Understanding How to Correctly Protect Your Invention Is Key to Success
SAN DIEGO, CA–(Marketwired – Nov 4, 2015) – Fish & Richardson recently hosted “Back to (Patent) Basics” — a presentation centering on general information about patents for start-ups, entrepreneurs and seasoned business professionals alike. As part of the presentation, Fish attorneys Michael Amon and William Hunter discussed eight patent myths that can seriously affect a business’ decision making when it comes to its intellectual property.
Patent Myth #1: Getting a patent means you can market and sell the invention.
Not so, according to Hunter and Amon. Just because the U.S. Patent Office has awarded you a patent doesn’t mean that it will not run afoul of laws or regulations, as well as other patents. Patents provide the right to stop or exclude others from using your invention and the right to sue in Federal court when someone does. It does not, however, automatically mean that you can practice your own invention, especially where your patent is an improvement of another’s patented invention and your product would infringe the other’s patent.
Patent Myth #2: If you patent it, the investors will come.
Receiving a patent doesn’t mean that your invention will be successful in the real world. The value of a patent stems from the revenue stream it protects. Your business plan matters as much if not more than any patent, even though getting a patent may be a key part of your long-term business value, and getting investors early on. Patents/patent applications are only one of the things that investors look for when considering whether to invest.
Patent Myth #3: You can get a patent for an abstract idea.
The claims you make in your patent application must state a practical use of your inventive concept. In other words, you must not only have an idea but you must also specifically describe how your idea will be applied.
Patent Myth #4: Getting a provisional patent will protect you.
Actually, there is no such thing as a provisional patent, only provisional patent applications. Provisional patent applications are not examined, published or issued by the USPTO (United States Patent & Trademark Office) and only provide one year in which to file a regular patent application claiming priority to the provisional patent application. Additionally, provisional patent applications have the same legal requirements as a regular patent application, such as full disclosure of your invention. Provisional patent applications can be of use in your patent strategy depending upon multiple factors, but caution is advised — a provisional patent application, especially one that is filed quickly and is not properly drafted, might actually have long-term damaging effects.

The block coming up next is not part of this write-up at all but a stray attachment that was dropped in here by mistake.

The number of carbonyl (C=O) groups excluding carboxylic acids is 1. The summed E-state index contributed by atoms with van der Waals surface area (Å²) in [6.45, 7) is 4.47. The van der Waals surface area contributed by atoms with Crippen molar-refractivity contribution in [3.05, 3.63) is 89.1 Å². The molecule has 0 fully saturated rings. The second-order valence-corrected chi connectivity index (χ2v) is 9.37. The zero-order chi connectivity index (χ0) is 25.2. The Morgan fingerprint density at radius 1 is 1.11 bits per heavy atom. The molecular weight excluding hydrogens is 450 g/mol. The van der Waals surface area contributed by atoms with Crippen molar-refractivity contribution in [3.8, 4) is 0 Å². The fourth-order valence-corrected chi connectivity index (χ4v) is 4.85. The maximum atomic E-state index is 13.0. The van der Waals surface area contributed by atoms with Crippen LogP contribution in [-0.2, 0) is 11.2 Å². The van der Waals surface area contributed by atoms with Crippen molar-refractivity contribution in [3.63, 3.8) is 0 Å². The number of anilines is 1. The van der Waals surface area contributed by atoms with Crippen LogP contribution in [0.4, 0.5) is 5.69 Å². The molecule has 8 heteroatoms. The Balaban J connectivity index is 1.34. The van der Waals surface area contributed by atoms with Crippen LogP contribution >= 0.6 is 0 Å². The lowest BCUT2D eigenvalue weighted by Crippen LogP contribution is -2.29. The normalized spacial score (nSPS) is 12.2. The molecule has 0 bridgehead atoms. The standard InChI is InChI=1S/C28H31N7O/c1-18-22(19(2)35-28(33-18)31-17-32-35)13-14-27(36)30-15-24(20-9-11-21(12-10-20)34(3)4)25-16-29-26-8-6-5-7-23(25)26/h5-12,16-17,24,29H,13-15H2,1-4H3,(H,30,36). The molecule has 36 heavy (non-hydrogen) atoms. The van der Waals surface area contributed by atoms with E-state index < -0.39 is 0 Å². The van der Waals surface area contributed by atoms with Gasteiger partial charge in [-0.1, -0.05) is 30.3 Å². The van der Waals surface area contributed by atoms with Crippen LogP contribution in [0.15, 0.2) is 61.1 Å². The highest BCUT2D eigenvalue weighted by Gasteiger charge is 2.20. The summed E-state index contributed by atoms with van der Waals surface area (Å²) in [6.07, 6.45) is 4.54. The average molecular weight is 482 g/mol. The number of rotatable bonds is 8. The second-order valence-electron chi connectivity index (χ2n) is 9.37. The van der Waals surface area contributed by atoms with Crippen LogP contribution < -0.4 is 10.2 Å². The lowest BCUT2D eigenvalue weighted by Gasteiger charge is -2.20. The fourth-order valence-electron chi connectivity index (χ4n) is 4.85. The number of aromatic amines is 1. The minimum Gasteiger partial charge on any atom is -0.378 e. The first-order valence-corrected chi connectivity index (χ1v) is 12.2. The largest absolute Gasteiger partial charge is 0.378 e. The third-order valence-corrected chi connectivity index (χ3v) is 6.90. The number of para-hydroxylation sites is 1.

Patent Myth #5: A Patent Cooperation Treaty (PCT) patent application protects you worldwide.
A PCT patent application never becomes a patent itself. Patents are specific to each jurisdiction, typically per country, and there are some countries (notably Taiwan) that are not covered by a PCT filing. The PCT provides unified procedures for effectively filing a patent application in multiple participating countries at once, but you must still file national stage applications within 30 months of the PCT application’s priority date. Filing and pursuing all these patent applications around the world can add up quickly, so you should think strategically about where you really need patent protection, based on your business.
Patent Myth #6: Patents protect what is shown in the drawings.
While this is true for a design patent, it is not true for a utility patent. In fact, while most utility patents include drawings, they are not actually required for some inventions. A design patent protects the innovative ornamental features of the product shown in the drawings; it does not protect functional features. In contrast, a utility patent protects innovative functional features of a system, apparatus, method, composition of matter, etc. as stated in the written claims of the patent.
Patent Myth #7: Design patents and utility patents offer the same benefits.
These two types of patents actually differ in several areas. Design patents expire 15 years after issuing while utility patents last for 20 years from the filing date. Design patents generally take only 12 to 15 months to obtain while utility patents can take up to three years or longer. Additionally, design patents are less expensive to prepare and have no maintenance fees. However, the scope of protection afforded by a utility patent is often greater than that of a design patent. Design and utility patents also have different legal remedies available. It is important to understand which type of patent you need, and depending upon your product, you might need both.
Patent Myth #8: Patents are expensive.
While it is true that a well written and executed patent may be a considerable investment for a company, the cost is much less than leaving a valuable invention unprotected. The decision to patent an invention is based upon many variables, and after consideration you may find that your invention doesn’t need to be patented. However, the benefits of patents can include:
Increased company value (important to investors)
Increased revenue through royalty payments
Bargaining chips to exchange with other companies for use of their innovations
Potentially gain entry to domestic or foreign markets that would otherwise be unavailable
Each inventor’s and company’s situation is different, and the range of patent law issues that can arise is vast. This information should not be construed as legal advice. Inventing a new product or method requires great attention to detail and so does the planning and execution of a patent strategy.